Maybe it is a rhythm, my heart. // In taiko, a sound is always a word // a word is always a sound. // Tokyo murmurs, tells me // Japan is made up of sounds, seasons in Ueno Park. // Petals, falling. // On the side of the road in Tokyo, there is a sign. There was an accident here, it says. // It is in past and present all at once, like the city // like the country. // The syllables are foreign, but translate to meaning. // Something happens. Something is still happening. // I have always admired the simplicity of statements that I cannot understand. // I want to feel the poetry of words that are not my own but are part of something greater. // Once I wrote haiku, words of description, sense, sound. // The wind blew softly. // Maybe I am a foreigner // will never know this country as it knows me. // But here, there are words. They tell me // one day, the tense will change. It will no longer be doing and seeing, but being, believing // believing in the words, the taiko’s steady beat, rhythm, a sound foreign that you have just begun to understand.



Sra. Juana was once a flamenco girl
with her sleeves billowing red like
washed sheets on a pair of clothesline
arms pulled taut. We don’t
understand each other very well but
she still lets me sit in her kitchen
and sift oyster shells for vacancies,
rooms for rent. Bivalves cleave
clean like finger-snaps—
their gritty sweat more paleness than
touch. Sra. Juana tells me that
each oyster is a flamenco dancer with
frothing skirts, pearls blinking
in the hollow between breasts,
blushed limbs split open under a
glacie r bowl of light. Mírame, and
Sra. Juana picks up a mollusk, swings.
A shell shatters, tissue crushed
in wet shine. Sra. Juana counts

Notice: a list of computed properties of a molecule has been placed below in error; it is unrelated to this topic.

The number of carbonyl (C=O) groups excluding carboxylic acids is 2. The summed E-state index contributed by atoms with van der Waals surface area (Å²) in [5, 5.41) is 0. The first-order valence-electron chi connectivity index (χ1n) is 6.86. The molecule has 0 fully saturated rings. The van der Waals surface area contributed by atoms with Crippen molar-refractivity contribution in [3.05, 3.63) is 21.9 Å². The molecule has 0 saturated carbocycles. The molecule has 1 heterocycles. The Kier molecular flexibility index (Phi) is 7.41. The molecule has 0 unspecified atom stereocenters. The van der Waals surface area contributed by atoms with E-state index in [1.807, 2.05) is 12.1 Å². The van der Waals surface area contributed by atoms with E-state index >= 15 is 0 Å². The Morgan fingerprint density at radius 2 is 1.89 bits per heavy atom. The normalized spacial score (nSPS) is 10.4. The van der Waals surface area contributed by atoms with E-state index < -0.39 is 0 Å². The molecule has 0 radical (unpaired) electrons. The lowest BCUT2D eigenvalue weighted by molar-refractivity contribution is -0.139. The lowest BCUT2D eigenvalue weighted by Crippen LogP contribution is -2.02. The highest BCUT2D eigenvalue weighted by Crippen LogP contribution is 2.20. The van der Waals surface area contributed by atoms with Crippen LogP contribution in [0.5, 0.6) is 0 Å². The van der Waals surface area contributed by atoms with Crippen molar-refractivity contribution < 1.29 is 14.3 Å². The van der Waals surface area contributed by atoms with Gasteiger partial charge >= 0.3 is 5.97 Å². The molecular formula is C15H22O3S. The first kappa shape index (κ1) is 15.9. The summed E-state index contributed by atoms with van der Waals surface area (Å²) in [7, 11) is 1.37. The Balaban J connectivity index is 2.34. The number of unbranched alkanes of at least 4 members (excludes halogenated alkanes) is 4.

the minutes teased out in white strings
of quiet. Uno, dos, tres.
Somewhere there is a dancer girl
who decants ethanol into windowpane
husks, prays with a capsaicin tongue:
for the footnotes of crow’s feet to
mend, for the ignition of fire engine red
lipstick extinguished flat over time.
For something better than a cheap
girlhood smutted out, for ersatz salt to
bleed dry in the lattices between skin.





Valerie Wu is a student at Presentation High School in California. She is a writer, artist, and activist who is deeply involved at the intersection of ethnicity, migration, and human rights. She is currently working on a writing project called The Diversity Coalition, an online platform meant to showcase the various narratives of marginalized individuals within their communities.

Jacqueline He is a high school junior from the Harker School in San Jose, California. She was recently named a 2017 YoungArts Finalist in Writing, and a 2016-2017 American High School Poets Just Poetry!!! National Winner. Her poetry as recognized by Princeton University and the Alliance for Young Artists & Writers, and was featured in Teen Ink (Editor's Choice Award), the Eunoia Review, the Brouhaha Magazine, and the Moledro Magazine.